78. David Eddyshaw says

    informal and non-medical contexts

    I expect my children think of human weight in kilograms, but I certainly think in stones in all normal contexts, formal or otherwise (i.e. everywhere except at work.) I couldn’t even tell you my own weight in pounds without a lame pause for calculation (and have to do the same in reverse when Americans give human weight in pounds, before I have any idea what it actually means.)

  79. JWB: the hypothesis that the “seven-stone” version is based on a “97-pound” American original, rounded off to fit BrEng conventions

    That’s confirmed by the Google ngram, which shows “97-pound weakling” from the 1930s, “98-pound weakling” and “seven-stone weakling” from the late 1950s (and there’s an outlying “98 pound no weakling” in 1944).

    The Charles Atlas ads were written by a young advertising copywriter, Charles Roman, who became part-owner of the business and lived until 1999. Googling on Charles Roman brings up lots of obituaries.

    The OED has not lemmatized “seven-stone weakling”; the phrase appears only in a quotation under “seven” (revised 2021):

    1967 As a seven-stone weakling Angelo Siciliano was beaten up by a thug with an ember-filled stocking.
    Sunday Times 15 June 1000 Makers of 20th Cent. Supplement at Charles Atlas,

    Green’s and Lighter’s dictionaries have nothing on these phrases.

  80. David Marjanović says

    a Troy pound is sufficiently lighter than an avoirdupois pound […] defining the wine gallon as exactly 231 cubic inches

    …really, I prefer French rationalism of the most naive revolutionary sort. Not losing track of the zeroes is hard enough already!

  81. J.W. Brewer says

    @David M. Why then do you persist in writing in English instead of something naively rationalist like Esperanto?

  82. David Marjanović says

    Zamenhof was first and foremost a poet; Esperanto is naive, but much less rationalist than it looks. And I’m too lazy to learn Lojban. 🙂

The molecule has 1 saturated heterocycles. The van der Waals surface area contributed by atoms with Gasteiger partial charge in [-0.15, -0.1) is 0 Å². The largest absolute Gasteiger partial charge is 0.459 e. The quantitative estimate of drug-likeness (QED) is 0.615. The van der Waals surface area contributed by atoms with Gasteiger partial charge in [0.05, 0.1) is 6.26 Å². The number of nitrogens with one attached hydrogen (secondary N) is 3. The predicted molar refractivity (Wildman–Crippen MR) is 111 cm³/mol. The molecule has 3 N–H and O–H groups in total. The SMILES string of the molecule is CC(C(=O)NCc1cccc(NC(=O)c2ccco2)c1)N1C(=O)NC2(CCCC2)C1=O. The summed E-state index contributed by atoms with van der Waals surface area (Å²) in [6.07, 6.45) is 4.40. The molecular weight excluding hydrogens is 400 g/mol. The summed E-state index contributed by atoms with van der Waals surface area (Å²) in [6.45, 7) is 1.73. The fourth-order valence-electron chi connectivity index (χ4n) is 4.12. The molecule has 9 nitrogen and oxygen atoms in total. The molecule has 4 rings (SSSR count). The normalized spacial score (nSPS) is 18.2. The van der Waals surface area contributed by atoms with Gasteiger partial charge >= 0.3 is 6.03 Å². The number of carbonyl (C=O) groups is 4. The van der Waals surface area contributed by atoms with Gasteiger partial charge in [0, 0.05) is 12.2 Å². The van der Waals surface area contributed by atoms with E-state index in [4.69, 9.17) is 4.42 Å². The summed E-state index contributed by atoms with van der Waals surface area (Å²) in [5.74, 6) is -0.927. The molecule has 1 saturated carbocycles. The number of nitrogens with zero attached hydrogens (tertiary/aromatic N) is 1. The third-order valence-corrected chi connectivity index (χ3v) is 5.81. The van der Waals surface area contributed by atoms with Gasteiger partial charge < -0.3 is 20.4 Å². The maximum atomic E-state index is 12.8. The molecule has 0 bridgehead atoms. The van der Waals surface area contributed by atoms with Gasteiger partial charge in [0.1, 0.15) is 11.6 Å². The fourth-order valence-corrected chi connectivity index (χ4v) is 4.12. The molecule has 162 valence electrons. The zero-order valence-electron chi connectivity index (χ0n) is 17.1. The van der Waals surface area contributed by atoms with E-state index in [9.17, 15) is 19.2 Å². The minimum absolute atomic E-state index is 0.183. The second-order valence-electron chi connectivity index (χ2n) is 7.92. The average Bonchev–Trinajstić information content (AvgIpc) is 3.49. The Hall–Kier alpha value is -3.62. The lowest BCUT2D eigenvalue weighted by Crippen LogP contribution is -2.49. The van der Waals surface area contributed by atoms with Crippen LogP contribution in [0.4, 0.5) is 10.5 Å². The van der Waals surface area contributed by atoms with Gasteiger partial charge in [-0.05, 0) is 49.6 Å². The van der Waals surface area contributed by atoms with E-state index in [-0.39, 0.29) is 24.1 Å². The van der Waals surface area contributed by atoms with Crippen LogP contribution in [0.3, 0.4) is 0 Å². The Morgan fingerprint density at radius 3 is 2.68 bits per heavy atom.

83. J.W. Brewer says

    Well, I said “rationalist” not “rational.” And maybe being not so “rationalist” as it appears at first glance is good evidence of being “the most naive … sort”?

  84. David Eddyshaw says

    If DM were to write in Esperanto, how would he be able to enlighten us irrationalists?

    (Though of course, it is possible that even if a rationalist could speak to us, we would not understand him.)

  85. J.W. Brewer says

    Thinking through the pragmatic and logistical angles of how to enlighten the irrationalists* would suggest a non-naive sort of rationalism, although admittedly those Frenchies were practical enough to realize that having Napoleon conquer the bulk of Continental Europe would be a more effective way to spread their metric system than translating informative pamphlets might be. But anyone who wants to enlighten the irrationalists should be suspected of being an agent of the Illuminati.

    *Wouldn’t “post-rationalists” sound more elegant and sophisticated?

  86. The rationalist sleeps tonight.

  87. When I see “post-rationalist” (let alone “postrationalist” my brain says “prostrationalist.”

  88. J.W. Brewer says

    @Rodger C.: Ain’t nuthin’ wrong with that.

  89. David Eddyshaw says

    It is certainly preferable to prostatism.

    (I’ve no doubt our Host agrees – down with the State! down with the prostatists!)

  90. A lot of men who were vehement anarchists when they were younger nevertheless develop prostate problems late in life.

  91. Sadly true.

  92. John Cowan says

    Nick Nicholas, who is (or was) both an Esperantist and a Lojbanist, described Zamenhof’s style of Esperanto as “charmingly maldotco”; dotco is Lojban for “is German” (any of the language, the country, or the culture), and mal- in Lojban is a derogative prefix (whereas in Esperanto it means ‘the antonym of’).